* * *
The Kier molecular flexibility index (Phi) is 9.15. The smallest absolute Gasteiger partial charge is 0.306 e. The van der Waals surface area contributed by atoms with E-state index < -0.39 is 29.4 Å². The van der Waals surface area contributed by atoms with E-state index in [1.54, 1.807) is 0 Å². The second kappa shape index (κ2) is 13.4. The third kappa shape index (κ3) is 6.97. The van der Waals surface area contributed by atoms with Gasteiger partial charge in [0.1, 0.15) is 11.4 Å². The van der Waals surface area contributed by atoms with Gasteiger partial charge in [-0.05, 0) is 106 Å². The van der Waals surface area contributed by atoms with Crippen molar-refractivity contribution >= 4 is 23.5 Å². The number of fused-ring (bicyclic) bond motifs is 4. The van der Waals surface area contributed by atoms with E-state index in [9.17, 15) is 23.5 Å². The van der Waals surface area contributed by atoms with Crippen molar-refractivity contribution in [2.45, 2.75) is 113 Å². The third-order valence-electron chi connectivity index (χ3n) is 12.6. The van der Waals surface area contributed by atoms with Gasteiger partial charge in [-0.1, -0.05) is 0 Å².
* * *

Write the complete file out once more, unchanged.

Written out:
The Kier molecular flexibility index (Phi) is 9.15. The smallest absolute Gasteiger partial charge is 0.306 e. The van der Waals surface area contributed by atoms with E-state index < -0.39 is 29.4 Å². The van der Waals surface area contributed by atoms with E-state index in [1.54, 1.807) is 0 Å². The second kappa shape index (κ2) is 13.4. The third kappa shape index (κ3) is 6.97. The van der Waals surface area contributed by atoms with Gasteiger partial charge in [0.1, 0.15) is 11.4 Å². The van der Waals surface area contributed by atoms with Gasteiger partial charge in [-0.05, 0) is 106 Å². The van der Waals surface area contributed by atoms with Crippen molar-refractivity contribution >= 4 is 23.5 Å². The number of fused-ring (bicyclic) bond motifs is 4. The van der Waals surface area contributed by atoms with E-state index in [9.17, 15) is 23.5 Å². The van der Waals surface area contributed by atoms with Crippen molar-refractivity contribution in [2.45, 2.75) is 113 Å². The third-order valence-electron chi connectivity index (χ3n) is 12.6. The van der Waals surface area contributed by atoms with Gasteiger partial charge in [-0.1, -0.05) is 0 Å².